And then there she was Like double cherry pie Yeah there she was Like disco superfly I smell sex and candy here… Mama this surely is a dream...

Sex, Power and Hard Candy

And then there she was
Like double cherry pie
Yeah there she was
Like disco superfly
I smell sex and candy here…
Mama this surely is a dream
—Sex and Candy

“Playtime is over. It’s time to wake up.”
—Hayley, Hard Candy

While it may be taboo for a grown man to be sexual attracted to a teenager, films like Stanley Kubrick’s Lolita, based on the novel by Vladimir Nabokov, express the forbidden fantasy of having sex with an underage girl. Nabokov’s novel tells the story of Humbert Humbert, a middle aged writer who becomes sexually obsessed with Dolores Haze or “Lolita” the twelve year old girlchild of his impromptu fiancé. Along with the media’s sexualization of teenage girls, films like Lolita blur the line between fantasy and reality, between innocent love affair and sexual abuse. This is the kind of sexual dynamic at play as we watch fourteen year old Hayley played by Ellen Page and thirty something photographer Jeff get to know each other online in the opening scene of Hard Candy.
Using the screen names thonggrrrrl and lensman319, Hayley and Jeff respectively banter back and forth about books, bands and each other on the internet. The situation is a familiar one. We’ve all been there, chatting with someone on the other end of cyber space, perhaps saying and suggesting things we wouldn’t or shouldn’t in real life. We can easily fill the shoes of either Jeff or Hayley as the two innocently flirt via the net.

This first impression only intensifies as we watch Jeff and Hayley to know each other in person at a coffee shop. There’s nothing really bad about what they’re doing. They sit and talk more about what bands they’re into and what Hayley likes to read. When Hayley mentions she’s reading Romeo and Juliet (“a ninth grade book”) the deal is virtually sealed. Jeff isn’t some pervy pedophile, he’s a lover, the Romeo to Hayleys’ underage Juliet. They do say age is just a number don’t they? Hayley doesn’t seem at all repulsed by Jeff’s overtures and the whole thing is just an innocent flirtation. Right?
Wrong. That cold fact slams itself in the audience’s face when Hayley drugs Jeff and ties him to a chair, turning predator into prey. Fourteen year old nymphet turned pedophile killer, Hayley is on a mission to find and kill men who torture, sexually abuse and murder young girls. Enter Jeff, her prime suspect who walks straight into her trap. The rest of the film is a psychological roller coaster ride as Hayley tortures the truth out of Jeff and even simulates a castration on him. The scene is made more painful by the fact that while Hayley has made up her mind about Jeff’s guilt, the audience is still debating whether Jeff is a good person at heart, he just seems like such a nice guy.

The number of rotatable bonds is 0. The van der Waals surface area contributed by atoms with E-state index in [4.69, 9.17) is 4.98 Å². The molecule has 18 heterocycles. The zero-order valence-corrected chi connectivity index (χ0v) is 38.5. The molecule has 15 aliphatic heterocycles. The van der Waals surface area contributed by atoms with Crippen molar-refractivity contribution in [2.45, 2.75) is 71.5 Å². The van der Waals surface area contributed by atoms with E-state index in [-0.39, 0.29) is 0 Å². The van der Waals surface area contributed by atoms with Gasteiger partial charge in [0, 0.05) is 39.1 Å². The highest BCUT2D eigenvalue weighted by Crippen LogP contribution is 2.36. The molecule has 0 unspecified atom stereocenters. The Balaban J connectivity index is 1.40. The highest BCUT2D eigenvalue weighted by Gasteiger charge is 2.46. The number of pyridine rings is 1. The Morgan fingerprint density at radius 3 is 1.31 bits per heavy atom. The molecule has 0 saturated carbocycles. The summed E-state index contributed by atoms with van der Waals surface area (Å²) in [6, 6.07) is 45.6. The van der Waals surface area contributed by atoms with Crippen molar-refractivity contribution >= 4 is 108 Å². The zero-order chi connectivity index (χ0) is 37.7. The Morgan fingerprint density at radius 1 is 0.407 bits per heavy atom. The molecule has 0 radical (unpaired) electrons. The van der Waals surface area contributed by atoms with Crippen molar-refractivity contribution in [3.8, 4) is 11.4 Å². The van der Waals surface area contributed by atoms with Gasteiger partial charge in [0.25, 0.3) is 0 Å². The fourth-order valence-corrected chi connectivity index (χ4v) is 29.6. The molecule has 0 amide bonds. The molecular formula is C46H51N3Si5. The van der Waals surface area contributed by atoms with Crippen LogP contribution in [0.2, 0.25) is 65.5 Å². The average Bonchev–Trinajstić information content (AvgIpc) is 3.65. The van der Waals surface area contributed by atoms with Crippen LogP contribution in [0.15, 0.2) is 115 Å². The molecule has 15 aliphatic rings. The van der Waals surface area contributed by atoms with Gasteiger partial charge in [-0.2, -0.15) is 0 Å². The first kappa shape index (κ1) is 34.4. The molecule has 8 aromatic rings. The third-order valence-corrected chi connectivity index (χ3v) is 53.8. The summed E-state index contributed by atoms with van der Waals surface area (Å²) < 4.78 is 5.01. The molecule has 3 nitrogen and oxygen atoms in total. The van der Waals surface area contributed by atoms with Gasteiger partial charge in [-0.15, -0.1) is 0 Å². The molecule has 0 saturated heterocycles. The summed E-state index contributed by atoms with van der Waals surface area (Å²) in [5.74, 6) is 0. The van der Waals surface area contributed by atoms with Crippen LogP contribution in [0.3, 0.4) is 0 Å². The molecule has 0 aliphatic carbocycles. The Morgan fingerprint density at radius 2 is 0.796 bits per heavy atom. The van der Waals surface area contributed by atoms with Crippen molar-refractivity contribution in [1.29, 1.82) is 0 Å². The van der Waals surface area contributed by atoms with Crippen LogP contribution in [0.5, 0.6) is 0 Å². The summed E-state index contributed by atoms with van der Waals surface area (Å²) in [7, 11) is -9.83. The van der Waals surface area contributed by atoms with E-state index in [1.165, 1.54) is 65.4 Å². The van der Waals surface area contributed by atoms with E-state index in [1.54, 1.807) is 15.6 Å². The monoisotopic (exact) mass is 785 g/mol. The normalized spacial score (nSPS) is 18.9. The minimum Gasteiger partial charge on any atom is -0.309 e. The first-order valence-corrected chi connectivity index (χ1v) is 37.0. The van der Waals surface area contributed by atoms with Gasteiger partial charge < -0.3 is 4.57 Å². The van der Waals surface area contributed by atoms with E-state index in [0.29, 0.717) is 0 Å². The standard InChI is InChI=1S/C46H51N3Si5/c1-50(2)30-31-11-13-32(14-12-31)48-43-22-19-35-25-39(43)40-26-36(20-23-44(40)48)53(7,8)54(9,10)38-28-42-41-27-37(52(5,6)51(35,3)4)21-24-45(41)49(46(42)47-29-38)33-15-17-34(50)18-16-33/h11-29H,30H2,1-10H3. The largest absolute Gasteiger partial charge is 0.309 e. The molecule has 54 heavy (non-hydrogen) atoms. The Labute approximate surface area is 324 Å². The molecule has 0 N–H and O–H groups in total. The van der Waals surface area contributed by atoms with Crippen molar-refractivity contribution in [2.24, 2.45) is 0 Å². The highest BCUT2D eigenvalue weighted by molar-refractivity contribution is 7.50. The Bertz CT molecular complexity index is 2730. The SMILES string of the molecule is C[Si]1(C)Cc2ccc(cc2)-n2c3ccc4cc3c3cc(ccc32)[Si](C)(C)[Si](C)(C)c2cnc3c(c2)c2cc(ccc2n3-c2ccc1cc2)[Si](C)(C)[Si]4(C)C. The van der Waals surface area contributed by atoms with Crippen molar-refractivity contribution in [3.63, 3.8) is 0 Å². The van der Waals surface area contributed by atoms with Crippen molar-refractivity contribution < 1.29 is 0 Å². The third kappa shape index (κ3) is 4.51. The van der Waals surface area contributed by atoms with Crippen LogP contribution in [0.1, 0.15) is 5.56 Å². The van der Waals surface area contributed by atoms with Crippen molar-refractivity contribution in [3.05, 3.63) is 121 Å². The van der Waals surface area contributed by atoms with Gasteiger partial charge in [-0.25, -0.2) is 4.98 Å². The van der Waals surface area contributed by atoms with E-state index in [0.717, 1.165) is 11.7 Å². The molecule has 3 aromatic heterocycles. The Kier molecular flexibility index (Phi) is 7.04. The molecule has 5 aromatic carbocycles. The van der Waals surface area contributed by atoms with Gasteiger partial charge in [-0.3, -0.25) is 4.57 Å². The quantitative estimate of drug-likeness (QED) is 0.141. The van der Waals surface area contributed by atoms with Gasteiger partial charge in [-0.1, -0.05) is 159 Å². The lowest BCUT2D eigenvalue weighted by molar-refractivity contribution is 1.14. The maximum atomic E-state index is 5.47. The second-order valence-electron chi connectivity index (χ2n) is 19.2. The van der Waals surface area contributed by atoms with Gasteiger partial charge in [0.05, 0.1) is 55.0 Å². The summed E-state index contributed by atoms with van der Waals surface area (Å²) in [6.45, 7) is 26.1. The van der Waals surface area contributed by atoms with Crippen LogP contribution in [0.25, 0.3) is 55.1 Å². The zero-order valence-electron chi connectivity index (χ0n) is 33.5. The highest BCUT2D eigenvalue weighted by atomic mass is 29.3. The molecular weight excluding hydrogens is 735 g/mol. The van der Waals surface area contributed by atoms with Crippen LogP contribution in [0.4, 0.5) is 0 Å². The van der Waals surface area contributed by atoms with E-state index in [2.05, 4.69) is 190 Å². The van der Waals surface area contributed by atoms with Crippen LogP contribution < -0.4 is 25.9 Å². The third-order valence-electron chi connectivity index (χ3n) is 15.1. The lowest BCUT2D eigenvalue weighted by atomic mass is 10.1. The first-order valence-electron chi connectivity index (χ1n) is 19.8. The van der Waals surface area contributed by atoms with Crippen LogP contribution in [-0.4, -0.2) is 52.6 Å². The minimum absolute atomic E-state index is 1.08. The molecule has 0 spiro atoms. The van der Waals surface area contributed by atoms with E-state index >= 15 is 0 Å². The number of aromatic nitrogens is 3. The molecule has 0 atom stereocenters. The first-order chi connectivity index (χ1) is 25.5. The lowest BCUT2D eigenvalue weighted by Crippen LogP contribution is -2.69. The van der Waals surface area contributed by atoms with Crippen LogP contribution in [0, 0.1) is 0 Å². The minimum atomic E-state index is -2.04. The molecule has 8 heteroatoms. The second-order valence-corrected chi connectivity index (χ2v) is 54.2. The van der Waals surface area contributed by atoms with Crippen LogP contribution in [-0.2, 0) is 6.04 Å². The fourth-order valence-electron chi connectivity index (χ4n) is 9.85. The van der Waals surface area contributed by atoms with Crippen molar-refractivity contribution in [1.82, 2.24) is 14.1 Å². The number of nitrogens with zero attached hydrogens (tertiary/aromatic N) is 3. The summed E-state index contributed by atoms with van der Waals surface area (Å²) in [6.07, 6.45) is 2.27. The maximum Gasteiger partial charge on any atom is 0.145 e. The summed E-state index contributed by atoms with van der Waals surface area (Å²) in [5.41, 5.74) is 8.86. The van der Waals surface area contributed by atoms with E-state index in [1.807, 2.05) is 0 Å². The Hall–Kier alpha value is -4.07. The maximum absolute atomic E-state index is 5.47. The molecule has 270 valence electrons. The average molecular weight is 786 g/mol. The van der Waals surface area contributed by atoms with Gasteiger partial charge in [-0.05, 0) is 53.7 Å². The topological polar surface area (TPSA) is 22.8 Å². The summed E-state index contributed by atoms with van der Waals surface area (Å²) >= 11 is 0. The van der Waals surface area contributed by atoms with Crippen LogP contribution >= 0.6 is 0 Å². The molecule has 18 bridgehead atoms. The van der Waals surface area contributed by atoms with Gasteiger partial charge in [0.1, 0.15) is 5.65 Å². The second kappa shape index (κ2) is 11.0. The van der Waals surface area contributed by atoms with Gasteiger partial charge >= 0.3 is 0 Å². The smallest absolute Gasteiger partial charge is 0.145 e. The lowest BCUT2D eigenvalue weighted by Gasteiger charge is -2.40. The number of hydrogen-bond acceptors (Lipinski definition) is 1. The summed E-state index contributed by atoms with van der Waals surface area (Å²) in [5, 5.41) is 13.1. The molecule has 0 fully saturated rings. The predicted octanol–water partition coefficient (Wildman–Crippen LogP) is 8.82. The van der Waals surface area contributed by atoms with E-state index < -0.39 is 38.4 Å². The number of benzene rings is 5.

The visual landscape of Hard Candy is chilling and even when shot in the brightness of the California sun manages to somehow feel cold and menacing. The mood of the film shifts with the light that filters in through the vertical blinds which clatter together ominously in the background. One example of the lighting’s ability to change the mood can be seen in Hayley’s photo shoot and Jeff’s initial confinement.
Brightly lit, Hayley’s impromptu photo shoot can be construed as a celebration, a seduction. The colors are warm orange, yellows and reds as Hayley removes her clothing and starts dancing on the couch, but when Jeff passes out after being drugged by Hayley, the color changes. When Jeff wakes up the light is cold and sharp, denoting the shift in power from Jeff to Hayley. Jeff is tied to a chair and playtime is clearly over.
What makes Hard Candy so chilling is that we all have our secrets and it’s frightening to imagine someone who would stop at nothing to reveal them. What make’s Jeff’s secrets worse is their evidence of his involvement in pedophilia and murder. When Hayley tears Jeff’s house apart looking for his “stroke shots” we sweat along with him because we hope and pray he’s not the monster Hayley has made him out to be. That is, until she finds them.
In the end, Hayley becomes the avenging angel of Jeff’s worst nightmare. When Jeff asks who she is, she replies, “I am every little girl you ever watched, touched, hurt, screwed, [or] killed.” After the deed is done, Haley simply disappears into the woods clad in a bright red hoodie and in a reversal of the Little Red Riding Hood tale, she goes in search of more wolves to kill.


  1. im obsessed with this film. you have no idea.

  2. I had this as #5 on my top 10 horror movies of 2006. Upon restrospect it should be higher.

    This is to Catch a Predator's worst nightmare and everything in your review is right on.

    The movie actually questions whether or not Jeff is actually guilt of doing what Hayley is saying he did which makes you feel for both of em.

    And this is the film that put Ellen Page on the map.

  3. BJ-C,

    And you have every right to be! It's beautifully shot and its minimalist style really allows the viewer to focus on the psycholoical terror as it unfolds.

    I agree that is was Ellen Page's breakout role. That last part when she confesses she may not even be named Hayley was chilling!